top of page

Beauty Through the Eyes of the Coloniser

Writing by Aasia Amein. Illustration by Yizhi Liu.

The ideology of white aesthetic was imposed on a global scale stemming from colonial discourse and since then has assimilated into the beauty industry. In the past, it manifested through blatant racism within the media, to such an extent that even morality was equated with lighter skin and beauty. Today, Eurocentrism paradoxically exists as both a ubiquitous yet overlooked concept, making it a very difficult problem to acknowledge and overcome.

The Clark Doll Experiment, where children chose white dolls as being ‘normal’, stands testament to this, serving as a blindingly obvious example of how Eurocentrism has made whiteness synonymous with standard. The archetype of Eurocentric beauty ideals operates by making women of colour feel as if they lack something, so they resort to consumerist remedies. We can see this hundreds of years after Europe’s initial colonial exploits, with many products and services tailored specifically for women of colour to adhere to white beauty standards.

Similarly, from television to celebrity culture to magazines, the people who represent beauty in the media are often exclusively white or white-passing, perpetuating the idea that anglicised features (small noses, fair skin, straight hair, etc…) define global beauty.

As a result, a struggle many people of colour face is accepting our ethnic identities. Mainstream media heavily distorts our view of what we should look like due to the under-representation of our communities. The beauty industry convinces us that our value is based on how attractive we are.

People of colour are taught to be dissatisfied with their appearance and that they are less valuable than their white peers. Rejecting the white aesthetic as the norm is not a problem that can be solved by self-love, but one that instead requires an active deconstruction of an internalised oppressive mindset. Our perception of beauty is still in the eyes of the coloniser.

For many, myself included, this perception of beauty has led to a desire for assimilation. As an Afghan with unconventional features (long, curved nose, thick eyebrows, thicker hair), it quickly became apparent to me that I did not fit in with mainstream beauty standards. I became obsessed with trying to conform to a standard I would never be able to meet, and in trying to be accepted by the West, I was forced to reject my own identity.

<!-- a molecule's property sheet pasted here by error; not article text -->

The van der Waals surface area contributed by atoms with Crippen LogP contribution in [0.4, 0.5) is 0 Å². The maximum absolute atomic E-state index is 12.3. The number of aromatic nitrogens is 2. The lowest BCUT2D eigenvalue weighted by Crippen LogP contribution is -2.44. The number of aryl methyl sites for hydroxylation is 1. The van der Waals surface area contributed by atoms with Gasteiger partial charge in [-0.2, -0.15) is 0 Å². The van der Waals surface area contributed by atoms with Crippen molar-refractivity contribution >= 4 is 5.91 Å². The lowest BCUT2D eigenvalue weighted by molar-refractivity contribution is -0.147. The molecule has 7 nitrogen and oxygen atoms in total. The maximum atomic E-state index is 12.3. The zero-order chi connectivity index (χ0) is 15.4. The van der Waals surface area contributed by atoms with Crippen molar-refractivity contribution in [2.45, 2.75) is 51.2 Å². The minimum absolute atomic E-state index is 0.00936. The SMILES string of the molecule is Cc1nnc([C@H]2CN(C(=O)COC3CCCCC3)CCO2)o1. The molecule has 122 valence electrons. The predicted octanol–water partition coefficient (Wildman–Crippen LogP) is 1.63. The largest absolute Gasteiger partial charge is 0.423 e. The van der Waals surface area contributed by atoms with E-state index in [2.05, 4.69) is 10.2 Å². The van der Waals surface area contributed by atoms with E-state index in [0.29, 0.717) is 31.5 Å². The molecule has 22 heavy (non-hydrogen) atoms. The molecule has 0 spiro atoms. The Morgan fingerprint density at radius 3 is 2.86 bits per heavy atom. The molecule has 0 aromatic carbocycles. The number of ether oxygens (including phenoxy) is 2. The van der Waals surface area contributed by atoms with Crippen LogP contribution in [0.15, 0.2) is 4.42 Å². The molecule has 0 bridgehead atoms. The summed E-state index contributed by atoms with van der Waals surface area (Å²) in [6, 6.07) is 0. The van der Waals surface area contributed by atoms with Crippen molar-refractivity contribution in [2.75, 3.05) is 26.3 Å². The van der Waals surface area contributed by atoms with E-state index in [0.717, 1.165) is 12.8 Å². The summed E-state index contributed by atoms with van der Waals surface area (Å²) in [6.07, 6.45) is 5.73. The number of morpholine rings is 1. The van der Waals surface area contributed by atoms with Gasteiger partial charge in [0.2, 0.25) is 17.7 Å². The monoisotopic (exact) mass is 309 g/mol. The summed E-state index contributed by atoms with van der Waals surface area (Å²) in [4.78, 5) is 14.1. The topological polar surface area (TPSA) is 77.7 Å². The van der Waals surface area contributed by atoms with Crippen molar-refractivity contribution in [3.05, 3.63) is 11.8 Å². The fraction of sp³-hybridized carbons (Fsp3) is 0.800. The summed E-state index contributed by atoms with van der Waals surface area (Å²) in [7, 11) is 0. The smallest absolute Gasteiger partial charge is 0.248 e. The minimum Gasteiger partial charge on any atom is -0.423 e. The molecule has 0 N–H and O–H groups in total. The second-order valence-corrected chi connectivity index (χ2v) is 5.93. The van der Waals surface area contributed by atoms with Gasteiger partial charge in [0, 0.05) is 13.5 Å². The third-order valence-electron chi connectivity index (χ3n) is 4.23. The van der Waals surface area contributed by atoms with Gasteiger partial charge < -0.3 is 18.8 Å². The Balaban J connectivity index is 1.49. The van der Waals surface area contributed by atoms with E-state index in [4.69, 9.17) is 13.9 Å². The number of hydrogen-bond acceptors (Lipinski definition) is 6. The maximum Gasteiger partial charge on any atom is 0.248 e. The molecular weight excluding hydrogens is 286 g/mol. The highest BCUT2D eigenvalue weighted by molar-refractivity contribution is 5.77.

In 2015, the ‘Instagram brow’ began gaining popularity, with the trend promoting a thick, natural-looking brow in stark contrast to the over-plucked style of the early 2000s. Suddenly, my eyebrows, once mocked for being ‘messy” and “ugly’, were something to be praised and appreciated. I had spent years desperately wanting to pluck my eyebrows, but the slightest shift in trend had turned a feature I was once ashamed of into an asset. I soon came to realise that my discontent stemmed from society’s disapproval of my unconventional features rather than the features themselves.

Looking back, I found that I was frequently exposed to discreet forms of ethnic erasure: the ads promoting skin-bleaching, the infamous Eastern Asian ‘nose lifters’. Even my own family imposed their internalised white gaze on me, encouraging me to get a nose job and to avoid getting tanned.

Due to the lack of ethnic representation within the beauty industry and the overrepresentation of Western beauty standards, the media seemed to endorse a self-hatred that was echoed even by those in my community.

Brands such as Fenty and AJ Crimson have created a push for more diversity and representation in the modern beauty industry, aiming to create a more inclusive market. While one way they have tackled this issue is by creating products for a non-Eurocentric array of features, they have also been sure to advertise these products using representative models of various races, rather than whitewashed models meant to be palatable for a colonised market.

The representation of ethnic communities is an undeniable necessity in decolonizing beauty. Exposure to realistic and varied forms of beauty serves an important role that directly counters normative white beauty and the affiliation with colonial mentalities. Such representation also benefits young people of colour (such as myself) as we are given role models to aspire to be.

Attempts at homogenising beauty in a world as culturally rich and diverse as this one causes much more harm than good. Beauty should no longer be pain, but an authentic appreciation of your identity rather than some fabricated construct of what society thinks you should be.

156 views0 comments


bottom of page